Being operated by the State was seen to cleanse playing the numbers because it was dedicated exclusively to raising money for education, an intention that provided to be little more than a sales technique as funds soon began finding their way into other streams of support.

Oh, and one other difference. The New York State Lottery's payout percentage is far less than what the alleged mob paid.

That said, it should matter that since marijuana use has no more connection to public transit than, say, public housing or health care, there is no valid argument for tying it up completely to benefit the MTA. 

The Cuomo/de Blasio plan also adds a new internet sales tax that will be dedicated to the MTA.

These both dodge responsibility. Neither has any natural connection to public transit and, hence, no good argument for exclusive rights.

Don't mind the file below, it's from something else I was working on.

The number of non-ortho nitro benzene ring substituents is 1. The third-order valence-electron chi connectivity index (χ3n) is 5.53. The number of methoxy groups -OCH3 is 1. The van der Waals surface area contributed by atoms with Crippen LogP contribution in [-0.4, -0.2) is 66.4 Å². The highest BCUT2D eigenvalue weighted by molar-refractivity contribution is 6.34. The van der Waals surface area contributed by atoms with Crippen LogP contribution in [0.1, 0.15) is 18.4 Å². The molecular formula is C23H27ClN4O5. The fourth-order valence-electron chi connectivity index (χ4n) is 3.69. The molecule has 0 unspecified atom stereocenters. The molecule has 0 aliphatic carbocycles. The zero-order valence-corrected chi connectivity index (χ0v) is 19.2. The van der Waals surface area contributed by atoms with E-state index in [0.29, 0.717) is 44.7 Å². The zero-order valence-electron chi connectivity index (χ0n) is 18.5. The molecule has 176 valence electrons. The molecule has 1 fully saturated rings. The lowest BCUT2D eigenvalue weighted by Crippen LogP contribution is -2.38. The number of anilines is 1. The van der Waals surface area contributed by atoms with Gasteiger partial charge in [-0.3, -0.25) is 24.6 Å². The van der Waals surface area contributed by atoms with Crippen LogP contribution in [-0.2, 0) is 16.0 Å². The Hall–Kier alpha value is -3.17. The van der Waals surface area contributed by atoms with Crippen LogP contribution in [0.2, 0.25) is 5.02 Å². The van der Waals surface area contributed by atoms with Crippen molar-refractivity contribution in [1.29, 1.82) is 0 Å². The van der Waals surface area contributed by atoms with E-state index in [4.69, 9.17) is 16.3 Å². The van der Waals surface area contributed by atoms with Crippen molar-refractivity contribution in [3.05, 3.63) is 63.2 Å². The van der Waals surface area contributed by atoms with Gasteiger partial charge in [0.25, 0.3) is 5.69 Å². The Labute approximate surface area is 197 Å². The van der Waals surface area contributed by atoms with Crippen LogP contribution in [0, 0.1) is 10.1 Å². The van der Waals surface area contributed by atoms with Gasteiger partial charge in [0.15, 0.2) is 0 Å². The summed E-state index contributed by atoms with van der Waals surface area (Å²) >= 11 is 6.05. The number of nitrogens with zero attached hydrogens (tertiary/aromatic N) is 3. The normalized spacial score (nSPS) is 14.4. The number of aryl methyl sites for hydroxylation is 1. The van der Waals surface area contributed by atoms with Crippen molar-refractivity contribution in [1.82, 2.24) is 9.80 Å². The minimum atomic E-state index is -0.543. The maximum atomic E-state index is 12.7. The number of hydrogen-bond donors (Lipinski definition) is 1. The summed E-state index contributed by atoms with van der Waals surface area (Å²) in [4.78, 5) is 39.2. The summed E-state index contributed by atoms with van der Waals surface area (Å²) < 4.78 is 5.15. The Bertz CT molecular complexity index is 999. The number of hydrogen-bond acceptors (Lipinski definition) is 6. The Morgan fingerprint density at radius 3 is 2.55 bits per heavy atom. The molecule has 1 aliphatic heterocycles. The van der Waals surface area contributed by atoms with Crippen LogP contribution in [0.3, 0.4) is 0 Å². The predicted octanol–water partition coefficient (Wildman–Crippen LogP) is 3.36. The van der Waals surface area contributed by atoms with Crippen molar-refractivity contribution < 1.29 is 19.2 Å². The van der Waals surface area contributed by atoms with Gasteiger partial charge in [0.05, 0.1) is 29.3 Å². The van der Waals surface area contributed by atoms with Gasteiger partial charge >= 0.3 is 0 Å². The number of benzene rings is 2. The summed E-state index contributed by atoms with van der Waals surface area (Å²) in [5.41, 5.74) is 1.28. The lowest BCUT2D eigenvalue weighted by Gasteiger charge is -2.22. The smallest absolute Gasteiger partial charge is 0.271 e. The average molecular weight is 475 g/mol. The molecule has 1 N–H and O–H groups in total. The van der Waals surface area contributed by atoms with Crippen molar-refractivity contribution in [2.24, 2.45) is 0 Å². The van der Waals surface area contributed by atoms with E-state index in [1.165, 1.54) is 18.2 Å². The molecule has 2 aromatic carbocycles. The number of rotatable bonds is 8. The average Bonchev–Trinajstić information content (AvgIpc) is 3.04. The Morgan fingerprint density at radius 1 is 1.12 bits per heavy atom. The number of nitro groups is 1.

Why not tax those who actually benefit most from having a wide-ranging public transit system?

Those benefits accrue mainly to real estate developers whose Manhattan office towers were built tall to pack in workers from Queens, Brooklyn and the Bronx and whose apartment complexes were strategically placed to spike rents higher near subway stops.

The de Blasio Millionaire's Tax at least hinted at something like that, even if the Mayor blanched at putting real estate interests and paying a fair share in the same sentence. He's still pitching it, but the catcher's already left the field and is taking a shower in anticipated marijuana money.

The bottom line for us on Roosevelt Island is that we will pay more and gain little or nothing of relative value from what's figuratively a stew of feeble alternatives to the radical changes in cultural no one has courage enough to propose.